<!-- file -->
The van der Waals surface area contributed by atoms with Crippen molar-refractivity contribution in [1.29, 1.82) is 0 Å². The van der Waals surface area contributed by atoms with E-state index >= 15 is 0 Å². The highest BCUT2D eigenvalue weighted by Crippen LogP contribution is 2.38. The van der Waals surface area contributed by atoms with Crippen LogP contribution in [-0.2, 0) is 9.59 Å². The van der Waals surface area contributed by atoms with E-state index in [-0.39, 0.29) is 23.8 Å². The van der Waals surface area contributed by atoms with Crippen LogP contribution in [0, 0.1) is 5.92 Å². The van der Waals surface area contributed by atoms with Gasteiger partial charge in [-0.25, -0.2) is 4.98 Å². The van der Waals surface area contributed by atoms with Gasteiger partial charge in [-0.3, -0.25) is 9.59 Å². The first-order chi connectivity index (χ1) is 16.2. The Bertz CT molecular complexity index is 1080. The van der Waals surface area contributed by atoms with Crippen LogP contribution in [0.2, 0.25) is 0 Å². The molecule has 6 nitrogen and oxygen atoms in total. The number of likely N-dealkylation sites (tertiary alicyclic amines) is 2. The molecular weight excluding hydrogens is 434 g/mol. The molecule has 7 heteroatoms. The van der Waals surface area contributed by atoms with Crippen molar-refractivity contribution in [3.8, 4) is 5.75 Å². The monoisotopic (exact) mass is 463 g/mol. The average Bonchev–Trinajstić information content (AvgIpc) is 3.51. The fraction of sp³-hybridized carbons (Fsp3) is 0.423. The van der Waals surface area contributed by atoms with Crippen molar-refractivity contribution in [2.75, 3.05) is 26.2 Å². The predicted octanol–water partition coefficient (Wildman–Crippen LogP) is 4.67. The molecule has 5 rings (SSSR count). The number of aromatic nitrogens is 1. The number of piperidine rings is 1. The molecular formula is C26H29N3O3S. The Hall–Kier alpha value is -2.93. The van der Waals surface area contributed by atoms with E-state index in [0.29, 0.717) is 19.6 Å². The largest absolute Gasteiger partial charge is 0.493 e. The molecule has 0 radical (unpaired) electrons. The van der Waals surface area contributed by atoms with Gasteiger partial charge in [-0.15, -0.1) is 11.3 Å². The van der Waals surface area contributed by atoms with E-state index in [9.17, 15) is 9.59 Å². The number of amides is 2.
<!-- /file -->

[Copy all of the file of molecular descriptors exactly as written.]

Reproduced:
The van der Waals surface area contributed by atoms with Crippen molar-refractivity contribution in [1.29, 1.82) is 0 Å². The van der Waals surface area contributed by atoms with E-state index >= 15 is 0 Å². The highest BCUT2D eigenvalue weighted by Crippen LogP contribution is 2.38. The van der Waals surface area contributed by atoms with Crippen LogP contribution in [-0.2, 0) is 9.59 Å². The van der Waals surface area contributed by atoms with E-state index in [-0.39, 0.29) is 23.8 Å². The van der Waals surface area contributed by atoms with Crippen LogP contribution in [0, 0.1) is 5.92 Å². The van der Waals surface area contributed by atoms with Gasteiger partial charge in [-0.25, -0.2) is 4.98 Å². The van der Waals surface area contributed by atoms with Gasteiger partial charge in [-0.3, -0.25) is 9.59 Å². The first-order chi connectivity index (χ1) is 16.2. The Bertz CT molecular complexity index is 1080. The van der Waals surface area contributed by atoms with Crippen LogP contribution in [0.2, 0.25) is 0 Å². The molecule has 6 nitrogen and oxygen atoms in total. The number of likely N-dealkylation sites (tertiary alicyclic amines) is 2. The molecular weight excluding hydrogens is 434 g/mol. The molecule has 7 heteroatoms. The van der Waals surface area contributed by atoms with Crippen molar-refractivity contribution in [3.8, 4) is 5.75 Å². The monoisotopic (exact) mass is 463 g/mol. The average Bonchev–Trinajstić information content (AvgIpc) is 3.51. The fraction of sp³-hybridized carbons (Fsp3) is 0.423. The van der Waals surface area contributed by atoms with Crippen molar-refractivity contribution in [2.75, 3.05) is 26.2 Å². The predicted octanol–water partition coefficient (Wildman–Crippen LogP) is 4.67. The molecule has 5 rings (SSSR count). The number of aromatic nitrogens is 1. The number of piperidine rings is 1. The molecular formula is C26H29N3O3S. The Hall–Kier alpha value is -2.93. The van der Waals surface area contributed by atoms with E-state index in [0.29, 0.717) is 19.6 Å². The largest absolute Gasteiger partial charge is 0.493 e. The molecule has 0 radical (unpaired) electrons. The van der Waals surface area contributed by atoms with Gasteiger partial charge in [-0.15, -0.1) is 11.3 Å². The van der Waals surface area contributed by atoms with E-state index in [9.17, 15) is 9.59 Å². The number of amides is 2.